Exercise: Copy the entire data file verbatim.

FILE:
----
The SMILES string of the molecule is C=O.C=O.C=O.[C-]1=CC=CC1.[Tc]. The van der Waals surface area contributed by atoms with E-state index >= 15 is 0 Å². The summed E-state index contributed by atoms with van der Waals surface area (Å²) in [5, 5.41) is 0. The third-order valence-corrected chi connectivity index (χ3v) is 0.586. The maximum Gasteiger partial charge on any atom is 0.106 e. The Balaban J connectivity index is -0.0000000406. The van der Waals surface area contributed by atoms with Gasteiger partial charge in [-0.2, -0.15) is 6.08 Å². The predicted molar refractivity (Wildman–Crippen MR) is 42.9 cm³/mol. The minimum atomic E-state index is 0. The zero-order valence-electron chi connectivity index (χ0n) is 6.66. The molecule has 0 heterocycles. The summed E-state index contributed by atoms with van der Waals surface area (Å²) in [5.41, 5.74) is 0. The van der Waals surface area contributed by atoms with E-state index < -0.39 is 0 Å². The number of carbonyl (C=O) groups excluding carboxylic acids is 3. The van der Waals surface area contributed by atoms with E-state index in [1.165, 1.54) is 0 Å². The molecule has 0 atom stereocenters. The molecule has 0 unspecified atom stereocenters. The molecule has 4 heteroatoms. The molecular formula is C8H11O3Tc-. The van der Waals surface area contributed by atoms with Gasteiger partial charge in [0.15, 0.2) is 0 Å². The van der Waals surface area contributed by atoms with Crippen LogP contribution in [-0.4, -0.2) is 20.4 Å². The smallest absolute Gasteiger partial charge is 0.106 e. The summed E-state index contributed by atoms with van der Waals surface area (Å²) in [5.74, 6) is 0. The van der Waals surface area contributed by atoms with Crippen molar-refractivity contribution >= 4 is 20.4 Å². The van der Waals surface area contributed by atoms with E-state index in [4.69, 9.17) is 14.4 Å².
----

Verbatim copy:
The SMILES string of the molecule is C=O.C=O.C=O.[C-]1=CC=CC1.[Tc]. The van der Waals surface area contributed by atoms with E-state index >= 15 is 0 Å². The summed E-state index contributed by atoms with van der Waals surface area (Å²) in [5, 5.41) is 0. The third-order valence-corrected chi connectivity index (χ3v) is 0.586. The maximum Gasteiger partial charge on any atom is 0.106 e. The Balaban J connectivity index is -0.0000000406. The van der Waals surface area contributed by atoms with Gasteiger partial charge in [-0.2, -0.15) is 6.08 Å². The predicted molar refractivity (Wildman–Crippen MR) is 42.9 cm³/mol. The minimum atomic E-state index is 0. The zero-order valence-electron chi connectivity index (χ0n) is 6.66. The molecule has 0 heterocycles. The summed E-state index contributed by atoms with van der Waals surface area (Å²) in [5.41, 5.74) is 0. The van der Waals surface area contributed by atoms with E-state index < -0.39 is 0 Å². The number of carbonyl (C=O) groups excluding carboxylic acids is 3. The van der Waals surface area contributed by atoms with E-state index in [1.165, 1.54) is 0 Å². The molecule has 0 atom stereocenters. The molecule has 0 unspecified atom stereocenters. The molecule has 4 heteroatoms. The molecular formula is C8H11O3Tc-. The van der Waals surface area contributed by atoms with Gasteiger partial charge in [0.15, 0.2) is 0 Å². The van der Waals surface area contributed by atoms with Crippen LogP contribution in [-0.4, -0.2) is 20.4 Å². The smallest absolute Gasteiger partial charge is 0.106 e. The summed E-state index contributed by atoms with van der Waals surface area (Å²) in [5.74, 6) is 0. The van der Waals surface area contributed by atoms with Crippen molar-refractivity contribution >= 4 is 20.4 Å². The van der Waals surface area contributed by atoms with E-state index in [4.69, 9.17) is 14.4 Å².